My wife loves shopping – even for food; I don’t, but we need to get it done. Because we’re both busy with our jobs, we tend to do one big shop at the start of the month, to get much of what we need for the month. For the most part, that means the dry foods like pasta and crackers and breakfast cereal, the long-expiry refrigerated items like butter, eggs and some fresh fruit and veggies, as well as canned and frozen foods. This leaves us with only a few runs to the corner store during the month for short-expiry items like milk and bread.
Wouldn’t it be great if you walked up to the supermarket, and the month’s food was ready for you in a shopping cart, without actually walking up and down the isles? I think so! To be fair though, it might not be the best since someone else is making the buying decisions for you, and may not know exactly what you like. If they select fruit that you don’t like, you’ll probably not eat it, and it will sit there in the fridge indefinitely. Same for those meat cuts that you don’t like, even if they’re expensive.
And this scenario reminds me of a scenario in which I find many of my customers. They have needs, but are hamstrung by product bundling. Let me explain.
Each and every month an IT organization’s selection of vendor tools and solutions basically stays the same. Where there are new tools in use, in many cases they may not be the best tool for the job. In some cases there are tools that you don’t need or never asked for. When your role is identifying what could help your team with performance optimization, and you spend months evaluation multiple solutions, only to find that you’ve been saddled with a completely different tool, it can be very frustrating.
But how does this happen? Well many large vendors build product bundles – they buy up or re-name obsolete tools and package them in with one of your current toolsets. Now the bundle may very well include several important tools that you use every day, but also includes tools that you would never use.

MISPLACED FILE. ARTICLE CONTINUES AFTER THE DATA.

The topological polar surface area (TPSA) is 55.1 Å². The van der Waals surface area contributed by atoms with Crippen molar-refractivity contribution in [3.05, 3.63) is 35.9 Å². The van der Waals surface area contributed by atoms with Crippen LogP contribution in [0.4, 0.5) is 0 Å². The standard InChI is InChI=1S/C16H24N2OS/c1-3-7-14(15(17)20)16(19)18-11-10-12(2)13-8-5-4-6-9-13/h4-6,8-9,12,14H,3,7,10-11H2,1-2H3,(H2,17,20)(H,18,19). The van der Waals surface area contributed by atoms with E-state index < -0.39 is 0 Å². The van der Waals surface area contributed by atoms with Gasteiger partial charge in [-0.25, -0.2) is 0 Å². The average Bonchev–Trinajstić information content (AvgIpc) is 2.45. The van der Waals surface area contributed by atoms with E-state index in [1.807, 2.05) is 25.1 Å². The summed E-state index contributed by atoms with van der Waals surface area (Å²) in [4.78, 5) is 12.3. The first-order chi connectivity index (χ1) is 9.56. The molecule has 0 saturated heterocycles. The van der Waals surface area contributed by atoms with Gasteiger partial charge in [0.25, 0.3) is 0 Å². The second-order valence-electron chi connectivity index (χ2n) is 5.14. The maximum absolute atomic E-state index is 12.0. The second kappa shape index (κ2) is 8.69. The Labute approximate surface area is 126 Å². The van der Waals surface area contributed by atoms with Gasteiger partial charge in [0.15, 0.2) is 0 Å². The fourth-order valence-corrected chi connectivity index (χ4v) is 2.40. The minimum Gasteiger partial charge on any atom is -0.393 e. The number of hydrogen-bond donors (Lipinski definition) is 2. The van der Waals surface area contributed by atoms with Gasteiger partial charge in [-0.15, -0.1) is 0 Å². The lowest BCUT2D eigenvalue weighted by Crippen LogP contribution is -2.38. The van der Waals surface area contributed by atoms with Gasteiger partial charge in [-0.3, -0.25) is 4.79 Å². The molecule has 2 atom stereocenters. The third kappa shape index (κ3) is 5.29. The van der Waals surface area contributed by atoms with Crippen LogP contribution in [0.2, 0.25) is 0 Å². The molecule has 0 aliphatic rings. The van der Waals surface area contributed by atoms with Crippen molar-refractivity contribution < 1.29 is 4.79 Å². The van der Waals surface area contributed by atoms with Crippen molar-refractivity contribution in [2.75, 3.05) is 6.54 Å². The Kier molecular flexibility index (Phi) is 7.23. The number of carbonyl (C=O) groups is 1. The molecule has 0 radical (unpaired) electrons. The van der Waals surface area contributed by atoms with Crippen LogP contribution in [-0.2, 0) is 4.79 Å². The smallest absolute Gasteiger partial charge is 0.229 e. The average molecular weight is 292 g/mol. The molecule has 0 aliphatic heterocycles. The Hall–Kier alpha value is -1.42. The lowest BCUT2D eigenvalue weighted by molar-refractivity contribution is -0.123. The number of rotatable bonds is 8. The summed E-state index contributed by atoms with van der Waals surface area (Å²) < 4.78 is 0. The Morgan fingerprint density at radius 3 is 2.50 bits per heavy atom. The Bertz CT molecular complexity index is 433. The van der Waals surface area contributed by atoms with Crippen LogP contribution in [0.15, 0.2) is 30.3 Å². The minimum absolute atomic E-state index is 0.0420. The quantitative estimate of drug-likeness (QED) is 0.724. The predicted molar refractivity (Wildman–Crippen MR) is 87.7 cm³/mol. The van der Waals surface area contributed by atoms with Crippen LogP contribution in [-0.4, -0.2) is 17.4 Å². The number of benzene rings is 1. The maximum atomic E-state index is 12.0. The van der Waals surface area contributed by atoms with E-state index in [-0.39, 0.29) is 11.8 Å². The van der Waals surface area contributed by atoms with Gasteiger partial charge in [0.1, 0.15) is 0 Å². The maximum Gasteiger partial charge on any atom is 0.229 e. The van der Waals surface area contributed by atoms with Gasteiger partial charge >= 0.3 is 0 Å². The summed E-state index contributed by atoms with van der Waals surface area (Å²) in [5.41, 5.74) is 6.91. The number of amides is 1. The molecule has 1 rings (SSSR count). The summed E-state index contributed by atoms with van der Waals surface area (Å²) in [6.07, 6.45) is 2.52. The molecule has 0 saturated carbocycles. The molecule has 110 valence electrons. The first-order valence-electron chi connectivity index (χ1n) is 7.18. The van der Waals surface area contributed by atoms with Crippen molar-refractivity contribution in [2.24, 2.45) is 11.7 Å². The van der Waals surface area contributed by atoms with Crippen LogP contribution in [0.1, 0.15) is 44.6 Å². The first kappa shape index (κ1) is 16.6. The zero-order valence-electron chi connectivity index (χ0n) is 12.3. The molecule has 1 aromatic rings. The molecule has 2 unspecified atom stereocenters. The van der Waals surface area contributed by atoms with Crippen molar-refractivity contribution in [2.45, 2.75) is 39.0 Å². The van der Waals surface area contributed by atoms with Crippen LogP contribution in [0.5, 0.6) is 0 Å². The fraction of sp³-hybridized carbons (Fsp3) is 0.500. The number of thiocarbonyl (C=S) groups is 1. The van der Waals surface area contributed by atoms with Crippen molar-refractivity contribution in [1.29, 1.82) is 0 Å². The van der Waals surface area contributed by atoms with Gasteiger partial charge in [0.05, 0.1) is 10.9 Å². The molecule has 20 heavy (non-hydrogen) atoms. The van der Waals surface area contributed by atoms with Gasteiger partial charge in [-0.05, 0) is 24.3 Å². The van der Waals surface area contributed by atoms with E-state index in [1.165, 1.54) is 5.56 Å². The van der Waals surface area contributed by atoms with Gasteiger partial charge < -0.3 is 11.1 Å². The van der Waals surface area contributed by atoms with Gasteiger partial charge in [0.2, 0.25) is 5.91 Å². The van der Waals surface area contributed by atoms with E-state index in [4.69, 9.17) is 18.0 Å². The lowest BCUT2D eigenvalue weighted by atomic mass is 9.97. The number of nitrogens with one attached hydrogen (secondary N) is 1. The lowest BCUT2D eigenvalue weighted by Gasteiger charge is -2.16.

When new datacenter challenges arise, you naturally go through an evaluation process to determine what solutions can best address these challenges. That can end up costing months of effort and thousands of dollars, but at the end, you’ve identified the best tool for the job.
Then, when you propose the solution to vendor management, the response might be “ah we have something similar to that on the shelf over here, it’s been there years.” So now the situation is that not only have you wasted your team’s time on the evaluation, but you’ve also ended up with an outdated, underperforming, or inappropriate tool, that you may never actually use!
Worse, the vendor may actually enable the undesired tool in the bundle, and your IT organization would now be paying for a tool which you can’t use, or which can’t effectively solve the technical challenges in the datacenter.
So how do you solve this problem?
The product purchase process needs to change. We need to work closer with vendor management to get our shopping cart filled with what we actually need, as opposed to what the vendor wants us to buy. Freebee, throw-away or unneeded products included in a bundle are worth nothing; they do not increase the value to the IT organization. The process needs to be as simple as buying food at the grocery store – you buy what you want and what you need, and you never buy what you don’t want or need.